Retail Loan Book Of Banks, NBFCs Will Double To Rs 96 Trillion In 5 Years

A report by rating agency Crisil and private lender ICICI Bank says the retail loan book of banks and non-banking financial companies (NBFCs) will double to Rs 96 trillion by March 2024 from Rs 48 trillion at the end of FY19.

The growth will be fuelled by greater demand for private consumption (namely home, car, consumer durables, and credit cards), willingness of consumers to take loans, increased availability of various consumer data, better use of data analytics and regulatory steps propelling growth in low-cost housing loans and micro, small & medium enterprises loans.

The report titled ‘Mining the Golden Opportunity in Retail Loans’ says the mortgage loans market in the normal and low-cost housing space, along with loan against property, is expected to double to Rs 46.1 trillion in FY24 from Rs 23.4 trillion in FY19. Unsecured loans such as personal loans and credit cards are set to rise over two fold to Rs 13.8 trillion in FY24 from Rs 5 trillion in FY19.

Loans to MSMEs are also likely to double to Rs 13.2 trillion from Rs 6.6 trillion in FY19. Gold loans will inch up to Rs 3.9 trillion from Rs 2.8 trillion in FY19 and educational loan will swell to Rs 1.4 trillion in FY24 from Rs 90,000 crore in FY19. Loans for commercial vehicles, four- and two-wheelers are tipped to nearly double to Rs 17.5 trillion from Rs 9 trillion in FY19.

Speaking at the launch of the report, Anup Bagchi, executive director of ICICI Bank said: “We think that five pillars that are going to support expansion of the market are: (1) greater information availability progressively reducing the risk in lending (2) lower costs for customers due to intensifying competition (3) regulatory and government initiatives (such as the proposed public credit registry, loan co-origination by banks and non-banking financial companies, boost to affordable housing and ironing out of glitches in lending to MSMEs) (4) fivefold increase in digital lending to Rs 15 trillion, wherein loans are sourced, underwritten and sanctioned digitally, lowering costs for financiers, and (5) reduction in operating costs due to greater usage of technology and data analytics which will, in turn, boost profitability.”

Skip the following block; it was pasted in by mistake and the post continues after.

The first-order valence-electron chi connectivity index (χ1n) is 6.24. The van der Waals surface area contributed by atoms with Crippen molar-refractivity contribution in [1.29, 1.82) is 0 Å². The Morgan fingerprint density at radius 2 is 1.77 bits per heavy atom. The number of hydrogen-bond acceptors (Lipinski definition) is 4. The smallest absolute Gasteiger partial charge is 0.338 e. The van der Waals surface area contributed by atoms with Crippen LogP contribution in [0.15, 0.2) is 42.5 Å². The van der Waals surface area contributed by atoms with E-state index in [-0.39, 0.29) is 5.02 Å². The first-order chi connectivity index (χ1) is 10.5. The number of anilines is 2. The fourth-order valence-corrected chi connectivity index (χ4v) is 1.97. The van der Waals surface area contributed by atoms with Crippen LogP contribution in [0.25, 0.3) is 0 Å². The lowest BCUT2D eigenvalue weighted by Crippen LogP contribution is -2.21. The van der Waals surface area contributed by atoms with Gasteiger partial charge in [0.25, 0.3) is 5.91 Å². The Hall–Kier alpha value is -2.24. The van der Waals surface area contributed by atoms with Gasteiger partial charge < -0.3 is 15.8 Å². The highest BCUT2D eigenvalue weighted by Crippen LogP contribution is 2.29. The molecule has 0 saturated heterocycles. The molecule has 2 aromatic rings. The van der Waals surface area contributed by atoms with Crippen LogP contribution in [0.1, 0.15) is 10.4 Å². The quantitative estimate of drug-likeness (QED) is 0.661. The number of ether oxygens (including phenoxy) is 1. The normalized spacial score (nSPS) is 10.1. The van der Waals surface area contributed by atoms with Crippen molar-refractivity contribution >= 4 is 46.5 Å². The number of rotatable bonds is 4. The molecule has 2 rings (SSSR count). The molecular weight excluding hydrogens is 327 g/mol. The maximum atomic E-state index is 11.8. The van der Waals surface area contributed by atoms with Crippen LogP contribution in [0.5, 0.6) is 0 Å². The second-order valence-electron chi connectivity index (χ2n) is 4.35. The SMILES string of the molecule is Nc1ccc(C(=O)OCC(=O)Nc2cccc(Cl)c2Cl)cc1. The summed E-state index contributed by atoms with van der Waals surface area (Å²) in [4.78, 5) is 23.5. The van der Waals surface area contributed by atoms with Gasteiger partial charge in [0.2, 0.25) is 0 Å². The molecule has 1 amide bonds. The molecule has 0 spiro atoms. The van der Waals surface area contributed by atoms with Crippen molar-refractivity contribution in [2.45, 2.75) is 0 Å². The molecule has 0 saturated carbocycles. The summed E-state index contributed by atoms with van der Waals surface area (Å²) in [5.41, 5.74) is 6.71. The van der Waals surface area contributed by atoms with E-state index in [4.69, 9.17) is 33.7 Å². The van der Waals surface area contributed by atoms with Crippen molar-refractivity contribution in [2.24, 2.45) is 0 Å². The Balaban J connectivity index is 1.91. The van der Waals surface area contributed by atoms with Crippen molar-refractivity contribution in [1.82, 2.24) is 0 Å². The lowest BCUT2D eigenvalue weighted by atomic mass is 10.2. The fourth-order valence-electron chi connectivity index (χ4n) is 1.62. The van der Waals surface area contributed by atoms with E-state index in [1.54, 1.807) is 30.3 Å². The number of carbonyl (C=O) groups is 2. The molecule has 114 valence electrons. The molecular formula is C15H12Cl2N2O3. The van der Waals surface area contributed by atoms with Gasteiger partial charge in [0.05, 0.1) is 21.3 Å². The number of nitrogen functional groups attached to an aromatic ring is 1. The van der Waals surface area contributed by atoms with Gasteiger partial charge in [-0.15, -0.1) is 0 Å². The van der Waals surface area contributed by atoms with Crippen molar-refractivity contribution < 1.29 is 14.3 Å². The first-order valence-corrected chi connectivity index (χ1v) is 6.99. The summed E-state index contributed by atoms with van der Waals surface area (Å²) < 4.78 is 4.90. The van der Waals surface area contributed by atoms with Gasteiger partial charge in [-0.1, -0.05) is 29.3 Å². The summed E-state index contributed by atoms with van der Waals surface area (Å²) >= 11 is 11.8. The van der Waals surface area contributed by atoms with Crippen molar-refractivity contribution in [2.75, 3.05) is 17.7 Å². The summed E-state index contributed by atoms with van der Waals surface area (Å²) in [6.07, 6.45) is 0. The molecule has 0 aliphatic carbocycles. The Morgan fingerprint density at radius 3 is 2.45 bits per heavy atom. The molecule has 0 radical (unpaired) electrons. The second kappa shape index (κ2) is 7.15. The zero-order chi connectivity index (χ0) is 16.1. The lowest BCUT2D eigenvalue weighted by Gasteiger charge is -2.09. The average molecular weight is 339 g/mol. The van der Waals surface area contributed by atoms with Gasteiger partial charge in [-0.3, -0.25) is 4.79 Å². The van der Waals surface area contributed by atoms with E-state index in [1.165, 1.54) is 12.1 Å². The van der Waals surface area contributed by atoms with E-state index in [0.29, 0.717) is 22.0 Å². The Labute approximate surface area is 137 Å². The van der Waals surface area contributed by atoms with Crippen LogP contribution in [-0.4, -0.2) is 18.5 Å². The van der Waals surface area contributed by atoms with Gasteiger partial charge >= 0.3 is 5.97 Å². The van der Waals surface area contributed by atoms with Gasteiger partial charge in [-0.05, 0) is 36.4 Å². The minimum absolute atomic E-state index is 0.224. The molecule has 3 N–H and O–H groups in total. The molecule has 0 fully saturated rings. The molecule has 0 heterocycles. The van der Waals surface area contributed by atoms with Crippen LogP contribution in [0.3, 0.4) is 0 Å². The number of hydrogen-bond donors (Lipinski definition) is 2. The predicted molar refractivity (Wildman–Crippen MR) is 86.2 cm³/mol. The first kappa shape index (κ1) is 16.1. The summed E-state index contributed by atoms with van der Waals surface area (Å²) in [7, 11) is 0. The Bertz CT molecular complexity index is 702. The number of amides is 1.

In five years, financiers will give a big thrust to digital payments. Digital lending will account for 16 percent of retail loans by FY24, up from 6 percent currently. Such loans are forecast to increase to Rs 15 trillion at a five-year CAGR of 41 percent, representing about 16% of retail lending in FY24. Banks would dominate the market, accounting for 77 percent of all digital loans. Currently, unsecured loans make the largest segment in this space. Within the unsecured domain, consumer durables have the highest share of digital lending, followed by credit cards and personal loans.

Growth is expected to be higher in smaller towns outside the top 50 cities. Intense competition in metros and tier-1 cities will prompt lenders to focus more on smaller geographies. The report suggests this is likely to raise the cost up slightly, which will be more than compensated by lower operational expenses owing to usage of technology.

Amish Mehta, Chief Operating Officer and President, Crisil said, “We expect players with a strong funding franchise, distribution heft, superior underwriting skills, strong focus on technology and balanced mix of secured and unsecured loans to be ahead of the pack in the retail loans sweepstakes. The top five players are foreseen continuing their dominance of the market, across asset classes. For example, in housing loans, despite the market having over 100 players, the top five players alone have a cumulative market share of over 50 percent.”

Further, new private banks are also expected to gain market share from their public sector peers. The entry of new types of players is likely in the market targeting specific segments, in line with global trends, according to the report.―Business Standard

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